Always check before booking your flight as details and policies may change. These airlines have allowed portable oxygen concentrators you can reach out to their websites for further information and to confirm their conditions.
Aegean Airlines Aer Lingus Air Canada Air China Air France Air Iceland Air New Zealand Air Malta Air Tahiti Nui Airtran Airways Alaska Airlines American Airlines Alitalia All Nippon Airways Allegiant Air American Airlines Avianca Airlines British Airways China Southern Airlines Continental Airlines Delta EasyJet Emirates Frontier Hawaiian Airlines Iberia Icelandair Japanese Airlines Jet Blue KLM Lufthansa Mango Qantas Ryanair Singapore Airlines South African Airways Southwest Sun Country Swiss Air Lines Turkish Airlines United Airlines US Airways Virgin Atlantic Virgin Australia WestJet Airlines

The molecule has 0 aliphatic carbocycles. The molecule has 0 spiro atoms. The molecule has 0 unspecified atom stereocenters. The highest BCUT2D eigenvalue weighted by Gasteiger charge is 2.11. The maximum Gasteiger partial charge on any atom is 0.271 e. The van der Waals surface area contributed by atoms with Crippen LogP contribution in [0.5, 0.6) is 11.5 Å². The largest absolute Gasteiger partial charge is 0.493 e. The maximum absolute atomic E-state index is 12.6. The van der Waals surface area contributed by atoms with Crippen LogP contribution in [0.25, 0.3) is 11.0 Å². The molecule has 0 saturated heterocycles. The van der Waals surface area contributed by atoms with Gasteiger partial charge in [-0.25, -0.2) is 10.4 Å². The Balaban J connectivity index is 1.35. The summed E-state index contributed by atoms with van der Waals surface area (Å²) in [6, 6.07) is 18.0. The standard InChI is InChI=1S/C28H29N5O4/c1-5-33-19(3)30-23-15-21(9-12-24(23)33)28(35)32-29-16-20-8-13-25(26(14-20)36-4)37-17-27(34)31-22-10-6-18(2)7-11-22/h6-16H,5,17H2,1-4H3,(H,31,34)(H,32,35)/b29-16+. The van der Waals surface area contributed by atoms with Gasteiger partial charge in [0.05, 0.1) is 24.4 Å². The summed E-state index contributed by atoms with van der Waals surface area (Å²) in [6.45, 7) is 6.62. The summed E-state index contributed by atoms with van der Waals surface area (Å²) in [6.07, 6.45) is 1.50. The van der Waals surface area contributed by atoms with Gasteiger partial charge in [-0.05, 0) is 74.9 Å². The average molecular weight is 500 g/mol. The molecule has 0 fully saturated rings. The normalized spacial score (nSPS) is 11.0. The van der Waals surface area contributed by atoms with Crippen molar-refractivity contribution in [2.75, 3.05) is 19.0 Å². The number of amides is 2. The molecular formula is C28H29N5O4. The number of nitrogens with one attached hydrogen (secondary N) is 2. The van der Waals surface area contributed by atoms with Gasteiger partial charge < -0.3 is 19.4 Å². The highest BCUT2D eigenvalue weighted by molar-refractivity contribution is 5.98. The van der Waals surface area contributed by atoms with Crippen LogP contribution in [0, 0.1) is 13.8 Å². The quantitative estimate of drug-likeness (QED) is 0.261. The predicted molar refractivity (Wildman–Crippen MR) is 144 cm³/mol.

Also refer to our website here for countries we can deliver oxygen to once at your destination.
Always plan ahead; whether you are going away for a short day trip or a long vacation. Always plan your oxygen needs in advance to allow time for suitable arrangements.
Speak with others in forums or through specialists teams – these will give you good guides, tips and advice on the best services, hotels, at home tips with your medical oxygen.
Don’t let it stop you. Always stay as active as you can at home and out and about. Portable medical oxygen allows patients to have a normal life and its so important for your mental wellbeing to see friends and enjoy your hobbies.
If you are travelling with oxygen or planning to at some point; feel free to see our range of resources and links over at OxygenWorldwide and speak to our specialist team for enquiries and advice. They have over 20 years experience of travel with oxygen across many countries.